The London Review of Breakfasts

"Hope is a good breakfast, but it is a bad supper." (Francis Bacon)

Thursday, November 22, 2012

Bill's Produce Store, Soho

Bills Produce Store
44 Brewer St
020 7287 8712

by Malcolm Eggs

What was that old saying again? "If Mohammed will not go to the mountain..." For years I'd been hearing about a place in Lewes called Bill's. People said it was the capital of breakfast for the entire south coast. In 2006, an LRB agent paid a visit and reported good things. But I have still never been to Lewes.

They opened a branch in Brighton and I didn't go there either. Then they opened five in London, one in Cambridge and another in Cardiff. They were spreading, and eventually the path of least resistance led directly through their door.

There is a pattern to these things. A restaurant becomes popular, so the restaurant owner opens more branches. Muttering commences, and the restaurant becomes less popular. There is a certain tone of voice used when people say of an old favourite "it's a chain these days" and all of the rumours that had reached me about Bill's Soho, Bill's Islington or Bill's Covent Garden had been muted and a little sniffy. There was a sense of betrayal. What was Bill's doing in London? It's a Sussex place.

But my Bill's Breakfast (£7.95) was excellent. The sausage element was two herby miniatures, formed from very finely ground meat (first bite mind-response: 'hmm do I like this? Yes, I do'). The bacon was streaky and had been cooked by one of those people who know about the existence of the zone between fatty wetness and brittle dryness. The fried eggs were perfect. The tomatoes had not been shoved in the grill at the last minute and served barely lukewarm, but slow-roasted by someone who cares about the medium-term future. The mushrooms needed salt, but that was on the table.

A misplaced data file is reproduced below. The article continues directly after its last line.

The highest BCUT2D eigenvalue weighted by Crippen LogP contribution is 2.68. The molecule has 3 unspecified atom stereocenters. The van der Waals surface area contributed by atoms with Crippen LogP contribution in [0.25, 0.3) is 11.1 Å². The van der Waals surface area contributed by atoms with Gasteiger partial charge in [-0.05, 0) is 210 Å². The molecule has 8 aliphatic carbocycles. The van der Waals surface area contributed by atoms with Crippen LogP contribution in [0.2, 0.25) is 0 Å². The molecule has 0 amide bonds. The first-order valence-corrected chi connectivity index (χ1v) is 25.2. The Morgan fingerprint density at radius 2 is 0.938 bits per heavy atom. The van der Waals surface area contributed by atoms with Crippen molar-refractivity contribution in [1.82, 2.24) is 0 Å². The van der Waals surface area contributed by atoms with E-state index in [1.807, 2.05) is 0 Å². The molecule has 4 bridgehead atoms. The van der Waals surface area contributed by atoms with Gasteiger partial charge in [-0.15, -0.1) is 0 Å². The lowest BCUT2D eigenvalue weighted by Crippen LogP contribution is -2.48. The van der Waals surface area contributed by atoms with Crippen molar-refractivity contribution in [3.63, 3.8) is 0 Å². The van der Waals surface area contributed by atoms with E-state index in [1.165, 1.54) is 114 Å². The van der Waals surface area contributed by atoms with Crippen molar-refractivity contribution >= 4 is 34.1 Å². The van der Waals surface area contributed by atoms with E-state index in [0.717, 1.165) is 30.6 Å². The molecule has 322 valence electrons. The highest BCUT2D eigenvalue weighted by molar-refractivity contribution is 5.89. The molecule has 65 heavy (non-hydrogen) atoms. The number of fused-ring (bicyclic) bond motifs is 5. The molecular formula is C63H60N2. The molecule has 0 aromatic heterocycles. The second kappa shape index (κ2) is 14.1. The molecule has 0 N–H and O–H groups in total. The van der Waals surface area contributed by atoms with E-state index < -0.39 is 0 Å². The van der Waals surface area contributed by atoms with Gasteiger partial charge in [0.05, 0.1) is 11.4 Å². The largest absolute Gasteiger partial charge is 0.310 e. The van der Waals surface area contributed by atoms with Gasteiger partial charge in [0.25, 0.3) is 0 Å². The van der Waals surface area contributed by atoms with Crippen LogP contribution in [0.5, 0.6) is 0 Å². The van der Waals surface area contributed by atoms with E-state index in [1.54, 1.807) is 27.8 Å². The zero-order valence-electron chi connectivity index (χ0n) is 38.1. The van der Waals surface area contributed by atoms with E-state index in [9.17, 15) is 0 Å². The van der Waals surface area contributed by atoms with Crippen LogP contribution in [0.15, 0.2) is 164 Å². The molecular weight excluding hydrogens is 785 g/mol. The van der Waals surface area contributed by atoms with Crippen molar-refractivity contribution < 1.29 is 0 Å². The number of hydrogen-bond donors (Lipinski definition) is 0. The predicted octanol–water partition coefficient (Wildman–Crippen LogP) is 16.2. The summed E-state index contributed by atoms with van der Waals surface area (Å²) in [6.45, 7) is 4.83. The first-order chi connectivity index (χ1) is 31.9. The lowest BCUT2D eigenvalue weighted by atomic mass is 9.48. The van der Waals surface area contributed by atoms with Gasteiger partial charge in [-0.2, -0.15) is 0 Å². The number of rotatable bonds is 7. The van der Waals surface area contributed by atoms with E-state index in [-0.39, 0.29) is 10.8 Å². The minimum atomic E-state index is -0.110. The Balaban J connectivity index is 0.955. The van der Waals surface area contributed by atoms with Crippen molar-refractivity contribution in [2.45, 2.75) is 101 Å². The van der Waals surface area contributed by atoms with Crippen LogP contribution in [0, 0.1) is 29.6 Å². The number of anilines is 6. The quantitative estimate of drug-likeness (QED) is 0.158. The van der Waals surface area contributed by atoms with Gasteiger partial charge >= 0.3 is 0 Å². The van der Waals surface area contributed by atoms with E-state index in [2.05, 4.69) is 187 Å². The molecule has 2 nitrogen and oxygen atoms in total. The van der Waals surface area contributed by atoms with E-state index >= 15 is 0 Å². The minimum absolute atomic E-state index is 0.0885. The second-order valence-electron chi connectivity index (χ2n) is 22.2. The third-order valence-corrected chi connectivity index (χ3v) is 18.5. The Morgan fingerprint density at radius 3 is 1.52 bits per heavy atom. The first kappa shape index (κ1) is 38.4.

As for the flat white, well, that was only OK. But while the coffee round the corner at Fernandez and Wells is better perhaps I'd come here for coffee meetings: the room is huge, so you'll never have to stand around awkwardly nibbling on a pastel de nata and gently glaring at a woman reading Slate on a tablet device. The chairs were comfortable, the wooden tables were homely, the service was efficient and the wifi was free. Tinsel and dried tomatoes hung from the ceiling. There was a pootle of music in the background but my dining companion and I could hear each other speak.

I am glad that Bill's has come to London and I am glad I have never been to the original so I don't have to grumble about how much better it is. I shall also look forward to visiting the London Kremlin, the London State Building and the London Sphinx.

Another saying, this time from Morocco: "better a handful of dried dates and content therewith than to own the Gate of Peacocks and be kicked in the eye by a broody camel." I have never been able to work out what the hell this means, but I am sure it has never been more relevant.


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